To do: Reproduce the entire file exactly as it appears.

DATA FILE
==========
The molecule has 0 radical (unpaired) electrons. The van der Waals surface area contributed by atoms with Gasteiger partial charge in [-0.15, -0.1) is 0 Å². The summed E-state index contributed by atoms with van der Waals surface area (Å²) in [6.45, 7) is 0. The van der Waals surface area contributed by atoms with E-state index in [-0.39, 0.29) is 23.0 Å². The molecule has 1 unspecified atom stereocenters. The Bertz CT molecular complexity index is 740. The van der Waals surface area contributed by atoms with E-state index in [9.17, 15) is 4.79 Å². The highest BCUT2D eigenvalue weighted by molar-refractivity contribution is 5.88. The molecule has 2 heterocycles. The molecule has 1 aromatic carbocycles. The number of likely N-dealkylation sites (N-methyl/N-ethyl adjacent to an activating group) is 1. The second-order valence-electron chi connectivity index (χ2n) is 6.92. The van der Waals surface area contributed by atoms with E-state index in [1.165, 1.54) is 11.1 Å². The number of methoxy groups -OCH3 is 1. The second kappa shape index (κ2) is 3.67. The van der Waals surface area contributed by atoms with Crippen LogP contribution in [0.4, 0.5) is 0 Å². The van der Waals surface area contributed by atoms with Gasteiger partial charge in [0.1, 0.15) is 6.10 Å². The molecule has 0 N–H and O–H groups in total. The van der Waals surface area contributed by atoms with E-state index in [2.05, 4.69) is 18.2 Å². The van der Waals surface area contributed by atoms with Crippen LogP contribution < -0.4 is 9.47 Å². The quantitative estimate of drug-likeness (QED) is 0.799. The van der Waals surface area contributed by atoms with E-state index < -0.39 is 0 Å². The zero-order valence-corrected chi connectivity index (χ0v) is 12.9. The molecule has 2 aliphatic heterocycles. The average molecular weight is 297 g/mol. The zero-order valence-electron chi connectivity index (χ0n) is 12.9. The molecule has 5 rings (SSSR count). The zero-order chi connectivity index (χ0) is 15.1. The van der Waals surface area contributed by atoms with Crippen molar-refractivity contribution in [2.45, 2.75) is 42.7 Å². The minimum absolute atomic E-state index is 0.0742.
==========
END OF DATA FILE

The molecule has 0 radical (unpaired) electrons. The van der Waals surface area contributed by atoms with Gasteiger partial charge in [-0.15, -0.1) is 0 Å². The summed E-state index contributed by atoms with van der Waals surface area (Å²) in [6.45, 7) is 0. The van der Waals surface area contributed by atoms with E-state index in [-0.39, 0.29) is 23.0 Å². The molecule has 1 unspecified atom stereocenters. The Bertz CT molecular complexity index is 740. The van der Waals surface area contributed by atoms with E-state index in [9.17, 15) is 4.79 Å². The highest BCUT2D eigenvalue weighted by molar-refractivity contribution is 5.88. The molecule has 2 heterocycles. The molecule has 1 aromatic carbocycles. The number of likely N-dealkylation sites (N-methyl/N-ethyl adjacent to an activating group) is 1. The second-order valence-electron chi connectivity index (χ2n) is 6.92. The van der Waals surface area contributed by atoms with E-state index in [1.165, 1.54) is 11.1 Å². The number of methoxy groups -OCH3 is 1. The second kappa shape index (κ2) is 3.67. The van der Waals surface area contributed by atoms with Crippen LogP contribution in [0.4, 0.5) is 0 Å². The van der Waals surface area contributed by atoms with Gasteiger partial charge in [0.1, 0.15) is 6.10 Å². The molecule has 0 N–H and O–H groups in total. The van der Waals surface area contributed by atoms with E-state index in [2.05, 4.69) is 18.2 Å². The van der Waals surface area contributed by atoms with Crippen LogP contribution < -0.4 is 9.47 Å². The quantitative estimate of drug-likeness (QED) is 0.799. The van der Waals surface area contributed by atoms with E-state index < -0.39 is 0 Å². The zero-order valence-corrected chi connectivity index (χ0v) is 12.9. The molecule has 2 aliphatic heterocycles. The average molecular weight is 297 g/mol. The zero-order valence-electron chi connectivity index (χ0n) is 12.9. The molecule has 5 rings (SSSR count). The zero-order chi connectivity index (χ0) is 15.1. The van der Waals surface area contributed by atoms with Crippen molar-refractivity contribution in [2.45, 2.75) is 42.7 Å². The minimum absolute atomic E-state index is 0.0742.